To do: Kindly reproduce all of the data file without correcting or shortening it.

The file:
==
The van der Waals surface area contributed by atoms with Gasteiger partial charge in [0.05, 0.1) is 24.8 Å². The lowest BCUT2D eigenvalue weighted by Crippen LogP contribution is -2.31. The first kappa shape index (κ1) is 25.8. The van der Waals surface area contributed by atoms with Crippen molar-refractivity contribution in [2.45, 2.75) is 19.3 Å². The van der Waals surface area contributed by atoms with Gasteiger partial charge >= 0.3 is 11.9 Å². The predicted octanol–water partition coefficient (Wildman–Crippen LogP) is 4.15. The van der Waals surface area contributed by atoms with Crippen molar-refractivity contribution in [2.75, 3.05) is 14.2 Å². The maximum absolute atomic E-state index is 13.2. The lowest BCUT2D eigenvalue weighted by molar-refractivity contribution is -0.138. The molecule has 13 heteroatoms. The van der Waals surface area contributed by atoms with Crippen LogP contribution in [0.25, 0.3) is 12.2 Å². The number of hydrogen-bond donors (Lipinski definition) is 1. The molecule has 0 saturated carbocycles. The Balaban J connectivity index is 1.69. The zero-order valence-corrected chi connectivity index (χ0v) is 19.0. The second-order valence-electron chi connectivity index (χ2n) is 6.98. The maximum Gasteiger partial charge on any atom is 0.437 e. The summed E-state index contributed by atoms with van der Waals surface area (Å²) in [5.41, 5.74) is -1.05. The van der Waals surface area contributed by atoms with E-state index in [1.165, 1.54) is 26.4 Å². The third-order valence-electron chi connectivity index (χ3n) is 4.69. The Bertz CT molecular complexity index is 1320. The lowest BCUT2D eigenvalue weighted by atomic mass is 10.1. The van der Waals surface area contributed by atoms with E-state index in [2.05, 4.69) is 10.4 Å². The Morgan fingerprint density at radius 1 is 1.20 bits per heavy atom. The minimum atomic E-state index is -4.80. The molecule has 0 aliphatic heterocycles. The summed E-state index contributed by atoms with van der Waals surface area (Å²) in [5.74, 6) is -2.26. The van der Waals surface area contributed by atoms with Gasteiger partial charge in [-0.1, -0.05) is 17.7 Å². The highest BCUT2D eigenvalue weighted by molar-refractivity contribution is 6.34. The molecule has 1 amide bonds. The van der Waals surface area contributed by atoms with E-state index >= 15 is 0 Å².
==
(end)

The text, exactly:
The van der Waals surface area contributed by atoms with Gasteiger partial charge in [0.05, 0.1) is 24.8 Å². The lowest BCUT2D eigenvalue weighted by Crippen LogP contribution is -2.31. The first kappa shape index (κ1) is 25.8. The van der Waals surface area contributed by atoms with Crippen molar-refractivity contribution in [2.45, 2.75) is 19.3 Å². The van der Waals surface area contributed by atoms with Gasteiger partial charge >= 0.3 is 11.9 Å². The predicted octanol–water partition coefficient (Wildman–Crippen LogP) is 4.15. The van der Waals surface area contributed by atoms with Crippen molar-refractivity contribution in [2.75, 3.05) is 14.2 Å². The maximum absolute atomic E-state index is 13.2. The lowest BCUT2D eigenvalue weighted by molar-refractivity contribution is -0.138. The molecule has 13 heteroatoms. The van der Waals surface area contributed by atoms with Crippen LogP contribution in [0.25, 0.3) is 12.2 Å². The number of hydrogen-bond donors (Lipinski definition) is 1. The molecule has 0 saturated carbocycles. The Balaban J connectivity index is 1.69. The zero-order valence-corrected chi connectivity index (χ0v) is 19.0. The second-order valence-electron chi connectivity index (χ2n) is 6.98. The maximum Gasteiger partial charge on any atom is 0.437 e. The summed E-state index contributed by atoms with van der Waals surface area (Å²) in [5.41, 5.74) is -1.05. The van der Waals surface area contributed by atoms with E-state index in [1.165, 1.54) is 26.4 Å². The third-order valence-electron chi connectivity index (χ3n) is 4.69. The Bertz CT molecular complexity index is 1320. The lowest BCUT2D eigenvalue weighted by atomic mass is 10.1. The van der Waals surface area contributed by atoms with E-state index in [2.05, 4.69) is 10.4 Å². The Morgan fingerprint density at radius 1 is 1.20 bits per heavy atom. The minimum atomic E-state index is -4.80. The molecule has 0 aliphatic heterocycles. The summed E-state index contributed by atoms with van der Waals surface area (Å²) in [5.74, 6) is -2.26. The van der Waals surface area contributed by atoms with Gasteiger partial charge in [-0.1, -0.05) is 17.7 Å². The highest BCUT2D eigenvalue weighted by molar-refractivity contribution is 6.34. The molecule has 1 amide bonds. The van der Waals surface area contributed by atoms with E-state index >= 15 is 0 Å².